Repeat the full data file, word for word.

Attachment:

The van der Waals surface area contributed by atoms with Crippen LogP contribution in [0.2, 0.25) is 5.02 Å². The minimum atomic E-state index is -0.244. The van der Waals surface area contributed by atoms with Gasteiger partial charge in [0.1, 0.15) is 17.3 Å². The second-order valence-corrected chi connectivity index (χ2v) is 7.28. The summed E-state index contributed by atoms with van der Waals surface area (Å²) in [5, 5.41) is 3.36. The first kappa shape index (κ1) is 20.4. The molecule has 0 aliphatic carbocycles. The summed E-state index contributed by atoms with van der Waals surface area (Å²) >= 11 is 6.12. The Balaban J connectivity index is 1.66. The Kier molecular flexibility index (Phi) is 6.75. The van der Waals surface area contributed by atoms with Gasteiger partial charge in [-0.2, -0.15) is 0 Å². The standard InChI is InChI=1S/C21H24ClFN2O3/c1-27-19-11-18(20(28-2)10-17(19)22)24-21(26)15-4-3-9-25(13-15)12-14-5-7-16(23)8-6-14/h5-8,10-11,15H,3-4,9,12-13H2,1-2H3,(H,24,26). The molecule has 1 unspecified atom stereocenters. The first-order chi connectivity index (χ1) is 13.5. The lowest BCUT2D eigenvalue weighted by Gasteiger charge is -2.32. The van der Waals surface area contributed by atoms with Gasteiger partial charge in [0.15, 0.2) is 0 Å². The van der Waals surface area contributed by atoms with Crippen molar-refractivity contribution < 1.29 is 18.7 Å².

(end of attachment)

The van der Waals surface area contributed by atoms with Crippen LogP contribution in [0.2, 0.25) is 5.02 Å². The minimum atomic E-state index is -0.244. The van der Waals surface area contributed by atoms with Gasteiger partial charge in [0.1, 0.15) is 17.3 Å². The second-order valence-corrected chi connectivity index (χ2v) is 7.28. The summed E-state index contributed by atoms with van der Waals surface area (Å²) in [5, 5.41) is 3.36. The first kappa shape index (κ1) is 20.4. The molecule has 0 aliphatic carbocycles. The summed E-state index contributed by atoms with van der Waals surface area (Å²) >= 11 is 6.12. The Balaban J connectivity index is 1.66. The Kier molecular flexibility index (Phi) is 6.75. The van der Waals surface area contributed by atoms with Gasteiger partial charge in [-0.2, -0.15) is 0 Å². The standard InChI is InChI=1S/C21H24ClFN2O3/c1-27-19-11-18(20(28-2)10-17(19)22)24-21(26)15-4-3-9-25(13-15)12-14-5-7-16(23)8-6-14/h5-8,10-11,15H,3-4,9,12-13H2,1-2H3,(H,24,26). The molecule has 1 unspecified atom stereocenters. The first-order chi connectivity index (χ1) is 13.5. The lowest BCUT2D eigenvalue weighted by Gasteiger charge is -2.32. The van der Waals surface area contributed by atoms with Gasteiger partial charge in [0.15, 0.2) is 0 Å². The van der Waals surface area contributed by atoms with Crippen molar-refractivity contribution < 1.29 is 18.7 Å².